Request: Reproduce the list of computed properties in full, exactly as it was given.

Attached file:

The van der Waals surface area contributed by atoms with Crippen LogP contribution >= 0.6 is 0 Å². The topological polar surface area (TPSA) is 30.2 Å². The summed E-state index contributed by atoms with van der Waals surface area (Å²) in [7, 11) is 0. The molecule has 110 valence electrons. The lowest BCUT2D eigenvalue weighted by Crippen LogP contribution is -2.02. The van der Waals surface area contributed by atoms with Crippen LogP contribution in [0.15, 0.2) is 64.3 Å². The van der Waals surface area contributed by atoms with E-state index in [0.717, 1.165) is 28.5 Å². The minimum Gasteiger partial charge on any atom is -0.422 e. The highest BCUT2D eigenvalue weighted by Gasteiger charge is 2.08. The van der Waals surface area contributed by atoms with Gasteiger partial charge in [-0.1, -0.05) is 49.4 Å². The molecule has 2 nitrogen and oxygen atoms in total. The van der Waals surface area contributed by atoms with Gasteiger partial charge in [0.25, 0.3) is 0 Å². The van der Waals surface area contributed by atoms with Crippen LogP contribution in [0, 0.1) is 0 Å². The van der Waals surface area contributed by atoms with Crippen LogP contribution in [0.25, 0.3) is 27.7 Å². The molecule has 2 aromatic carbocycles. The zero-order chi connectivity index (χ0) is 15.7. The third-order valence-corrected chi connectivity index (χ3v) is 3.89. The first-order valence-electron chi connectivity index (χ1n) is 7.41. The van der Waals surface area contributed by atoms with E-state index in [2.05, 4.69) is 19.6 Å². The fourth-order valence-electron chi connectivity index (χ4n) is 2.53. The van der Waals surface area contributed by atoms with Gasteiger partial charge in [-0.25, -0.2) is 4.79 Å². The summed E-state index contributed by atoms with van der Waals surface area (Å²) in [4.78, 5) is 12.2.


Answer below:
The van der Waals surface area contributed by atoms with Crippen LogP contribution >= 0.6 is 0 Å². The topological polar surface area (TPSA) is 30.2 Å². The summed E-state index contributed by atoms with van der Waals surface area (Å²) in [7, 11) is 0. The molecule has 110 valence electrons. The lowest BCUT2D eigenvalue weighted by Crippen LogP contribution is -2.02. The van der Waals surface area contributed by atoms with Crippen LogP contribution in [0.15, 0.2) is 64.3 Å². The van der Waals surface area contributed by atoms with E-state index in [0.717, 1.165) is 28.5 Å². The minimum Gasteiger partial charge on any atom is -0.422 e. The highest BCUT2D eigenvalue weighted by Gasteiger charge is 2.08. The van der Waals surface area contributed by atoms with Gasteiger partial charge in [-0.1, -0.05) is 49.4 Å². The molecule has 2 nitrogen and oxygen atoms in total. The van der Waals surface area contributed by atoms with Gasteiger partial charge in [0.25, 0.3) is 0 Å². The van der Waals surface area contributed by atoms with Crippen LogP contribution in [0, 0.1) is 0 Å². The van der Waals surface area contributed by atoms with Crippen LogP contribution in [0.25, 0.3) is 27.7 Å². The molecule has 2 aromatic carbocycles. The zero-order chi connectivity index (χ0) is 15.7. The third-order valence-corrected chi connectivity index (χ3v) is 3.89. The first-order valence-electron chi connectivity index (χ1n) is 7.41. The van der Waals surface area contributed by atoms with E-state index in [2.05, 4.69) is 19.6 Å². The fourth-order valence-electron chi connectivity index (χ4n) is 2.53. The van der Waals surface area contributed by atoms with Gasteiger partial charge in [-0.25, -0.2) is 4.79 Å². The summed E-state index contributed by atoms with van der Waals surface area (Å²) in [4.78, 5) is 12.2.